Justin V

    Dec 27, 2000
    Alameda, CA
    I've been bugging my guitarist for months now to buy a TU-2 like mine. Nothing kills the momentum of a show like him having to unplug and tune in between songs. Leaving me and the drummer to keep the crowd's attention. I think I'm starting to get through to him... Or I'll just give him one as an "early birthday" present.
  16. Matthew Bryson

    Matthew Bryson Guest

    Jul 30, 2001
    Yes, the T-U2 is a great tuner peddle. I love mine. There's a lot of reasons to use one, for me - silent tuning / use as a muting device is the biggest reason.

    In regards to the original question - The reason that you hear it is the first peddle that you should buy is because it powers other peddles - as was stated above.
  17. The Korg model mentioned is great if you want a very basic "hand held" tuner. Bought one for my wife's acoustic guitar and it works wonderfully. It knocks the socks off those generic black tuners you get with starter gets or from music stores with the company sticker stuck on, and the Korg unit cost about 15 bucks, IIRC.

    FWIW, I plan on getting the T-U2 soon to complement my two other Boss pedals.
  18. Toasted


    May 26, 2003
    Leeds, UK
    I absolutely agree.
  19. "Not accurate enough" is a subjective description, so let me subjectively say it is TOTALLY UNTRUE. Same for the tone effect. I know some Boss pedals can suck tone but I've never had that problem with the TU-2, at all.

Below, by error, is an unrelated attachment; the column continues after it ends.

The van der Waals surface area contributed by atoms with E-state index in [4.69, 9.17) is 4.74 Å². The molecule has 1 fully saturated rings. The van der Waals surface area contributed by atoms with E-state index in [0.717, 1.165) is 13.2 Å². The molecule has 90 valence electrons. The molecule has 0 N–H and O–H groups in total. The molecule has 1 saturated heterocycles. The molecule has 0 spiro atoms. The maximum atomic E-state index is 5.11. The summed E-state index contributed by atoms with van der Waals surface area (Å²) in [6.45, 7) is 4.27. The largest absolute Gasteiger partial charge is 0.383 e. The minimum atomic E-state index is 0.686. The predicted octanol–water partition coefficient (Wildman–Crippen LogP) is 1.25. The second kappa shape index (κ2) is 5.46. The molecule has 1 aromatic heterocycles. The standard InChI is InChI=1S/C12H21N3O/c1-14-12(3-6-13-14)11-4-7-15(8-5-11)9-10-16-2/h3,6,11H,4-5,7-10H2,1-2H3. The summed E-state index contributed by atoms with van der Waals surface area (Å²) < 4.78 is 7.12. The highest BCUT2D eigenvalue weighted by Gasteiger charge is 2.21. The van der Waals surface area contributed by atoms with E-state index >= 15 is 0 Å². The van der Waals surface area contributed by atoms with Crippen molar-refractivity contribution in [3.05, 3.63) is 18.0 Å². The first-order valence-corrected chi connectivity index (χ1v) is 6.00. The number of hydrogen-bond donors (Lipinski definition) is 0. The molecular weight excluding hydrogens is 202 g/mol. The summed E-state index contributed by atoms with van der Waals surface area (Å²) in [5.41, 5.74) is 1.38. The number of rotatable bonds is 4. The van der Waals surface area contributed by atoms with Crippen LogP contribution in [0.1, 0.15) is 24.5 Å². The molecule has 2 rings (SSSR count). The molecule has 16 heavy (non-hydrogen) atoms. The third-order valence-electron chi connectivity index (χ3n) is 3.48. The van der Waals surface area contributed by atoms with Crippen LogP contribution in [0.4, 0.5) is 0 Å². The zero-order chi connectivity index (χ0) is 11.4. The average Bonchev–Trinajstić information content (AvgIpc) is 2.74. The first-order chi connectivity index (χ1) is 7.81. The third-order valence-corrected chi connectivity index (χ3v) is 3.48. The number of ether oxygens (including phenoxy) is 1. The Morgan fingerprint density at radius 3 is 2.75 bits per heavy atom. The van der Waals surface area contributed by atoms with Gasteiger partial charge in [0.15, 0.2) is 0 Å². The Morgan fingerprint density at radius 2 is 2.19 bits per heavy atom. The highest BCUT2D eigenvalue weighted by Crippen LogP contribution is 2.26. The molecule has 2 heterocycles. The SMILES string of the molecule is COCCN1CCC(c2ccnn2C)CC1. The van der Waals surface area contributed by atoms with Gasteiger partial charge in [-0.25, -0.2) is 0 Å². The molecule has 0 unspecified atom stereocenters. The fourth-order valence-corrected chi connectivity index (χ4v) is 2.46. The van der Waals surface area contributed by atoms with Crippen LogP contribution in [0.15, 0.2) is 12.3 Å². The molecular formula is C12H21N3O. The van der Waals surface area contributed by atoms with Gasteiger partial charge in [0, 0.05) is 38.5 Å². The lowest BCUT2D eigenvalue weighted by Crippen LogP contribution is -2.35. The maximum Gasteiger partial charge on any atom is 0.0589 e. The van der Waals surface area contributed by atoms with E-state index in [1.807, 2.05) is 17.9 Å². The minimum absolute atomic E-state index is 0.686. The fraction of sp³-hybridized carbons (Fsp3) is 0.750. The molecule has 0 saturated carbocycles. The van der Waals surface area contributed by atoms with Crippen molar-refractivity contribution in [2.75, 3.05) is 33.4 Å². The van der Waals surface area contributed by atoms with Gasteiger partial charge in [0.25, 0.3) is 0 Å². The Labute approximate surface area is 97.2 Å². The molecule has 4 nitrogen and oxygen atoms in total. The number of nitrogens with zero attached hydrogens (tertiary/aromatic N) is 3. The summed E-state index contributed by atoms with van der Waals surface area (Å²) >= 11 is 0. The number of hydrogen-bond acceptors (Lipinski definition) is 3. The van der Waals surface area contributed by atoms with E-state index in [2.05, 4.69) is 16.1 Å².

I'd bet big money that your average musician could not tell in a blind test whether I was using a TU-2 or a Stobostomp, in regards to my tuning OR my tone.

    There's a reason all the pros use these.
  20. Toasted


    May 26, 2003
    Leeds, UK
    We’ve had your subjective explanation, let me quantitatively explain to you why the TU-2 is not accurate enough.

    The tu-2 is accurate to 3 cents. The Strobostomp is accurate to 0.1 cent.

    Scenario 1:

    2 guitars tune using tu-2’s. Its mathematically possible for them to be out by .6 cents. This is more than one semitone.

    Scenario 2:

    2 guitars tune using a strobostomp. Its mathematically possible for them to be out by .2 cents. This is inaudible.


    You may say that the audience won’t be able to hear one guitar out of tune by .3 cents, and I agree with you. It will be blindingly obvious to even the least musically minded person if two guitars are more than a semitone out from each other.